Making it even better

I have a couple of interesting ideas of how to bring VBuilder to the next level. Currently it's focus is triggering the import and processing and building VMOs. This has some backdraws when working with the CMOs inside Virtools "Dev" and I think there are some interesting ways to make it even more efficient. If there is commercial interest, I would bring VBuilder to a new level!

To be continued …

Now this gave you a rough idea what VBuilder is about. In the next part I'll go into some details on how exactly it works.

I am becoming a .Net/C# fan πŸ˜‰

With it's reflection ability, you can do some nice things. For example output all public data values of an object onto your screen. A little minimal example for Unity debugging/tweaking purposes …

Let's say we have two classes with public data we are interested in

    class MyDataOne : Object
    {
        public float AirDensityRo = 1.225f;
        public float LengthInMeters = 2156.33f;
        public float MetersPerSecond  = 2.0f;
    }

    class MyDataTwo : Object
    {
        public int Iteration = 0;
        public float Offset = 13.0f;
        public float Affinity  = 2.0f;
    }

We then save both instances into a list

List<Object> DisplayedDataObjects = new List<Object>();

void Start()
{

   DisplayedDataObjects.AddRange(new Object[] { new MyDataOne() , new MyDataTwo () });

(…)

 And in the OnGUI context you can draw the values for example like this

        (…)

        float yOffset = 15;
        foreach (Object obj in myDisplayedObjects)
        {
            yOffset += 5;
            GUI.Label(new Rect(5, yOffset, 240, 20), "== " + obj.ToString() + " ==");
            yOffset += 15;
            FieldInfo[] fields = obj.GetType().GetFields();
            foreach (FieldInfo field in fields)

            {
                if (field.GetValue(obj) != null)
                    GUI.Label(new Rect(1, yOffset, 240, 20), field.Name + ": " + field.GetValue(obj).ToString());
                yOffset += 15;
            }
        }

The nice thing is that you can rename (refactor) member names and classes without worries as changes will visible immediately. With the list you can also modify quite quickly in what objects you're actually interested in.

The reflection stuff is in "System.Reflection".

Just a little note, mostly for that I remember it better in the future πŸ˜‰ . Like Virtools, Unity's coordinate-system is Y-Up, unlike 3ds max where it's Z-Up.The Virtools exporter does all the conversion for you under the hood (except for Characters).

Looks like for Unity you need to pay attention. Currently my level in Unity is rotated 180 degrees around the up-axis, compared to the 3ds max scene. I realized that a bit late …  Anyways, for characters, car and the like one can do the following to get the same Z-Axis alignment as forward orientation in both applications:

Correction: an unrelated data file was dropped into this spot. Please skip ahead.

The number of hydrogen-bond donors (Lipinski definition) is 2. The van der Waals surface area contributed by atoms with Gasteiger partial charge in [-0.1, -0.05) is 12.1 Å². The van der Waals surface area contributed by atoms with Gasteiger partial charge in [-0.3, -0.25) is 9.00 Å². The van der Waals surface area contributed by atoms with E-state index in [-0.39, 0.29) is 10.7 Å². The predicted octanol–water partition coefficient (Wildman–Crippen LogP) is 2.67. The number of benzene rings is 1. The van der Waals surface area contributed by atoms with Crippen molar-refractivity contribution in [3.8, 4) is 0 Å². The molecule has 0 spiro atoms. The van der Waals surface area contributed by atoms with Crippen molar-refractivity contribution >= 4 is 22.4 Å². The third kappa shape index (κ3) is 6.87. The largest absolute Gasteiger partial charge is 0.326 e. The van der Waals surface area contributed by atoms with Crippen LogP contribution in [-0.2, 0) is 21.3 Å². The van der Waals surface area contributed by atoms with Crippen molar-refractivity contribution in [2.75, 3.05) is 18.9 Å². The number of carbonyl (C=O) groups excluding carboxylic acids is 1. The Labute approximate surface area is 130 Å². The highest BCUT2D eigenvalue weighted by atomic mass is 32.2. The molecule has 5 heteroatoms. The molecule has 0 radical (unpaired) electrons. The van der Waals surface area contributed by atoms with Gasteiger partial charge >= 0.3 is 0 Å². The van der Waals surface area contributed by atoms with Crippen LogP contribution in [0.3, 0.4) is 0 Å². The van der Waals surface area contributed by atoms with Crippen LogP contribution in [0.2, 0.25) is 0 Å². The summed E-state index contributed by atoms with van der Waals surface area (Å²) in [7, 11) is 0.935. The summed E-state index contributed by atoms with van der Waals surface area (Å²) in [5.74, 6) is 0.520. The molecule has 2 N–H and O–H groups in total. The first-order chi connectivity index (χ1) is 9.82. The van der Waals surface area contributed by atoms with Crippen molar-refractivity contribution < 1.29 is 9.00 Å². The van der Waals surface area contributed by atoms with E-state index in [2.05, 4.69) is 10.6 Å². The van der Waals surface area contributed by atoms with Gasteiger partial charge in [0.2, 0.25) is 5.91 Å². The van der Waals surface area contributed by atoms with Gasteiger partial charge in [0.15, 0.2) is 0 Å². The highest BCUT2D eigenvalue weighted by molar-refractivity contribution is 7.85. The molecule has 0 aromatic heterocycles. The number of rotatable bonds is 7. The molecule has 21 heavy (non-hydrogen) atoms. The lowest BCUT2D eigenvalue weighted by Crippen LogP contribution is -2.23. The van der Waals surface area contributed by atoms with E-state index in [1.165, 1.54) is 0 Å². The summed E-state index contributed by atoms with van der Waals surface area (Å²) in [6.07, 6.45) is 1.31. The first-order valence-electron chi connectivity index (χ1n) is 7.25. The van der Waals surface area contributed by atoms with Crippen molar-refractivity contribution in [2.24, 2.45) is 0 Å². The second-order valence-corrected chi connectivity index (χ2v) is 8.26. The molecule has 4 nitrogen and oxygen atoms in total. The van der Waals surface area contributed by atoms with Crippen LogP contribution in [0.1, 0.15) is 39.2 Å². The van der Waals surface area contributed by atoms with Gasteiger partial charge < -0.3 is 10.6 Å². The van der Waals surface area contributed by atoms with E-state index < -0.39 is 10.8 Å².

Go into pivot-edit mode ("Affect Pivot Only" in the Hierarchy of the Command Panel) and rotate the pivot so that Z-Axis (blue) points forward, the Y-Axis points upwards and the X-Axis points to the side (left side). Then in the FBX export dialog choose "Z-Up" under "Axis Conversion". This way, it's very close to the Unity system – only the X axis is mirrored.

I've already my roads most of the time hovering above the terrain but still sometimes the terrain temporarily "shines" through depending on distance and view angle. I guess it's due the terrain's LOD, so some polys might become higher than intended on some LOD levels.

Terrain and roads intersection

In Virtools there is something called "Render Priority": a per-object settings that can be adjusted in the hierarchy manager. It can help for these kind of situations. I was looking for something similar in Unity. The editor itself doesn't seem to have anything related but the shader framework, called ShaderLab, itself has.

So you have to download the built-in shader sources, and create a derivate. First I thought it's the SubShader RenderQueue-Tag, but that didn't had any visual impact. You have to adjust/bias the z/depth buffer value via the Offset state.

Less intersection due Offsetting the depth

In my case I went through the "diffuse" shader and added an "Offset -1,-1" to any spot where RenderStates where set. Like you can see from the image above, it helped a lot. Unfortunately it's not perfect, I am still having tiny but annoying cracks here and there when driving or flying along the roads:

still some small artefacts

I guess I've no choice and adjust further the terrain heights manually to get rid of them…